Californians Finally Think State and Local Taxes Are Too High Thanks to SALT Deduction Cap
A recently-released UC Berkeley Institute of Governmental Studies (IGS) poll generated headlines before Thanksgiving for its finding that, if it came up for a vote again, California would again vote to approve the landmark property tax relief measure Proposition 13 by a 53 to 19 percent margin.
Generating less media attention was the poll’s findings on how Californians feel about its local and state tax burden. The Berkeley IGS poll showed “a historically large proportion of voters (81%) now feels the level of state and local taxes paid by the average Californian is high.” Further, 71 percent of those surveyed rated the level of state income taxes paid by the average Californian as being high.
Upon releasing the findings, Berkeley IGS noted that only twice before – during the recessions of 1982 and 1991 – did more than three-fourths of voters declare the level of state and local taxes as being high.
So, what’s behind the growing anger over state and local taxes? I place a good deal of the blame on the state and local tax deduction, or SALT, cap passed as part of the Trump tax cuts in 2017.
Until the SALT cap was enacted, Californians could fully deduct their high state and local tax burden off of their federal income taxes. As Dr. Wayne Winegarden documented in his PRI study, “Making it Rain in California,” taxpayers in low tax states like Indiana were essentially subsidizing high tax, high spending states like California and New York. The SALT cap ended this unfair subsidy of high tax states by taxpayers in low tax states.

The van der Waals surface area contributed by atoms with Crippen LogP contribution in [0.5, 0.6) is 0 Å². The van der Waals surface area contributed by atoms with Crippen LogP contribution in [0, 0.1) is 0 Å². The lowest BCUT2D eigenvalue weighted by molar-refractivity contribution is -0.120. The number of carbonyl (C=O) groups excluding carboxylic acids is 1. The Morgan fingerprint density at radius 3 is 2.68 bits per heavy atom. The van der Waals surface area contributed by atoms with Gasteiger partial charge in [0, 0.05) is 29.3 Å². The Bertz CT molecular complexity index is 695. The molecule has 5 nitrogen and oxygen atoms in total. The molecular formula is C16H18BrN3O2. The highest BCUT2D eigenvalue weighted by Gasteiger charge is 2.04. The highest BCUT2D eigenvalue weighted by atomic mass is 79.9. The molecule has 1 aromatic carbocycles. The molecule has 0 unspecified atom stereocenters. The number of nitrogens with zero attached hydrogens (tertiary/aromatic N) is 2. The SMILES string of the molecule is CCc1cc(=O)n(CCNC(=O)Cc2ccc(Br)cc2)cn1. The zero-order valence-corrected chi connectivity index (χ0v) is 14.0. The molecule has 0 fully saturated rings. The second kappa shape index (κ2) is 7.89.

Winegarden notes, “Congress didn’t increase California’s tax burden – Sacramento politicians did. The State and Local Tax deduction encourages California to tax and spend more, subsidized by low-tax states . . . Now Californians knows how much Sacramento’s overspending really costs them.”
Three years later, Californians are finally feeling the pinch of the high tax burdens imposed on them by Sacramento politicians.
Ever since it was enacted, House Speaker Nancy Pelosi, a Californian, and Senate Minority Leader Chuck Schumer, a New Yorker, have been on a crusade to repeal the cap. Pelosi has been pushing all year to include a repeal of the SALT cap in various proposed state bailout and stimulus bills. They have blamed President Trump and Republicans in Congress for Californians feeling a higher tax burden, but that’s simply not true.
Winegarden says, “Some want to reverse this cap and force low tax states to again pay for big spending in California, New York, and Illinois. That would be a mistake. Taxpayers in high-tax states should demand that lawmakers reform anti-growth state tax codes and cut spending to make their economies more competitive.”
The Berkeley-IGS poll results show that the heat is now on Pelosi, Gov. Gavin Newsom, and Democratic state legislators who have imposed one of the nation’s highest state and local tax burdens to pay for their big spending demands. A likely push for a tax increase in the coming legislative session could turn voter anger into a full-blown tax revolt.
Tim Anaya is the Pacific Research Institute’s senior director of communications and the Sacramento office.